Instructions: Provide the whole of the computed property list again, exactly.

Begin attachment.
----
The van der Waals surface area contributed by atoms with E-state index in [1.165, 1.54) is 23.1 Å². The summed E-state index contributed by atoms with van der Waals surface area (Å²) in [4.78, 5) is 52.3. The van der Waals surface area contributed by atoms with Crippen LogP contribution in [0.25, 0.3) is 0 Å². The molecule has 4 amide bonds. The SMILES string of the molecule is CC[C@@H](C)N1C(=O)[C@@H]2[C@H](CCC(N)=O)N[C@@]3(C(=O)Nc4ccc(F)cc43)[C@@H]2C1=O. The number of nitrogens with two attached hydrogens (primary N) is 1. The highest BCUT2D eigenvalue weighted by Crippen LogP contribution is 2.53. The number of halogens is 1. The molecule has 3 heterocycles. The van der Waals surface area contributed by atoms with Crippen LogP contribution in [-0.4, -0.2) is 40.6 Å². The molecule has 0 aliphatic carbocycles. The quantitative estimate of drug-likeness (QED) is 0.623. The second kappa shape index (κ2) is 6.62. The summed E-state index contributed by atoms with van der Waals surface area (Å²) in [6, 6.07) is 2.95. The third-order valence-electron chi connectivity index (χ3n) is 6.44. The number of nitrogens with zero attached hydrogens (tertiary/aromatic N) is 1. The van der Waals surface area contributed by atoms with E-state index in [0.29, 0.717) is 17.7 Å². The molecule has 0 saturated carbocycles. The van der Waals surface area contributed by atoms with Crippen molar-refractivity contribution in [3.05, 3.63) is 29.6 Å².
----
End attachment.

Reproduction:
The van der Waals surface area contributed by atoms with E-state index in [1.165, 1.54) is 23.1 Å². The summed E-state index contributed by atoms with van der Waals surface area (Å²) in [4.78, 5) is 52.3. The van der Waals surface area contributed by atoms with Crippen LogP contribution in [0.25, 0.3) is 0 Å². The molecule has 4 amide bonds. The SMILES string of the molecule is CC[C@@H](C)N1C(=O)[C@@H]2[C@H](CCC(N)=O)N[C@@]3(C(=O)Nc4ccc(F)cc43)[C@@H]2C1=O. The number of nitrogens with two attached hydrogens (primary N) is 1. The highest BCUT2D eigenvalue weighted by Crippen LogP contribution is 2.53. The number of halogens is 1. The molecule has 3 heterocycles. The van der Waals surface area contributed by atoms with Crippen LogP contribution in [-0.4, -0.2) is 40.6 Å². The molecule has 0 aliphatic carbocycles. The quantitative estimate of drug-likeness (QED) is 0.623. The second kappa shape index (κ2) is 6.62. The summed E-state index contributed by atoms with van der Waals surface area (Å²) in [6, 6.07) is 2.95. The third-order valence-electron chi connectivity index (χ3n) is 6.44. The number of nitrogens with zero attached hydrogens (tertiary/aromatic N) is 1. The van der Waals surface area contributed by atoms with E-state index in [0.29, 0.717) is 17.7 Å². The molecule has 0 saturated carbocycles. The van der Waals surface area contributed by atoms with Crippen molar-refractivity contribution in [3.05, 3.63) is 29.6 Å².